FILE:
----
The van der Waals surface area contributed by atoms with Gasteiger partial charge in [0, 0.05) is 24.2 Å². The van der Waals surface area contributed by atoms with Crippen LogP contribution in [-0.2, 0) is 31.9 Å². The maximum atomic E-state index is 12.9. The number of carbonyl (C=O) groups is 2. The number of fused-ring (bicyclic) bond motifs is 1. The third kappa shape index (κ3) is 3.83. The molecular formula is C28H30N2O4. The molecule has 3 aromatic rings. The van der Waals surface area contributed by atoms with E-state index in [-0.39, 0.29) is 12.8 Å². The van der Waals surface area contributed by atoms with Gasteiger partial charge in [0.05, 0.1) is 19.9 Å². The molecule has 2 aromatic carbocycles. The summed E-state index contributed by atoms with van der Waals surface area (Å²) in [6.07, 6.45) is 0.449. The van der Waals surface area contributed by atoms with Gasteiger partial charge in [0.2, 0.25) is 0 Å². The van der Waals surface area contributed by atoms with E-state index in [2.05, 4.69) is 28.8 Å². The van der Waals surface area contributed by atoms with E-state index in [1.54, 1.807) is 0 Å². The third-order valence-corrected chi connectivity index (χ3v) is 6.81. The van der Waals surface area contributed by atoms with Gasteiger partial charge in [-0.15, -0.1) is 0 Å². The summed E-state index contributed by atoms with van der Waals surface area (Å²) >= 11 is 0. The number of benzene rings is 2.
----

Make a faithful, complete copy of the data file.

The van der Waals surface area contributed by atoms with Gasteiger partial charge in [0, 0.05) is 24.2 Å². The van der Waals surface area contributed by atoms with Crippen LogP contribution in [-0.2, 0) is 31.9 Å². The maximum atomic E-state index is 12.9. The number of carbonyl (C=O) groups is 2. The number of fused-ring (bicyclic) bond motifs is 1. The third kappa shape index (κ3) is 3.83. The molecular formula is C28H30N2O4. The molecule has 3 aromatic rings. The van der Waals surface area contributed by atoms with E-state index in [-0.39, 0.29) is 12.8 Å². The van der Waals surface area contributed by atoms with Gasteiger partial charge in [0.05, 0.1) is 19.9 Å². The molecule has 2 aromatic carbocycles. The summed E-state index contributed by atoms with van der Waals surface area (Å²) in [6.07, 6.45) is 0.449. The van der Waals surface area contributed by atoms with Gasteiger partial charge in [0.2, 0.25) is 0 Å². The van der Waals surface area contributed by atoms with E-state index in [2.05, 4.69) is 28.8 Å². The van der Waals surface area contributed by atoms with E-state index in [1.54, 1.807) is 0 Å². The third-order valence-corrected chi connectivity index (χ3v) is 6.81. The van der Waals surface area contributed by atoms with Gasteiger partial charge in [-0.15, -0.1) is 0 Å². The summed E-state index contributed by atoms with van der Waals surface area (Å²) >= 11 is 0. The number of benzene rings is 2.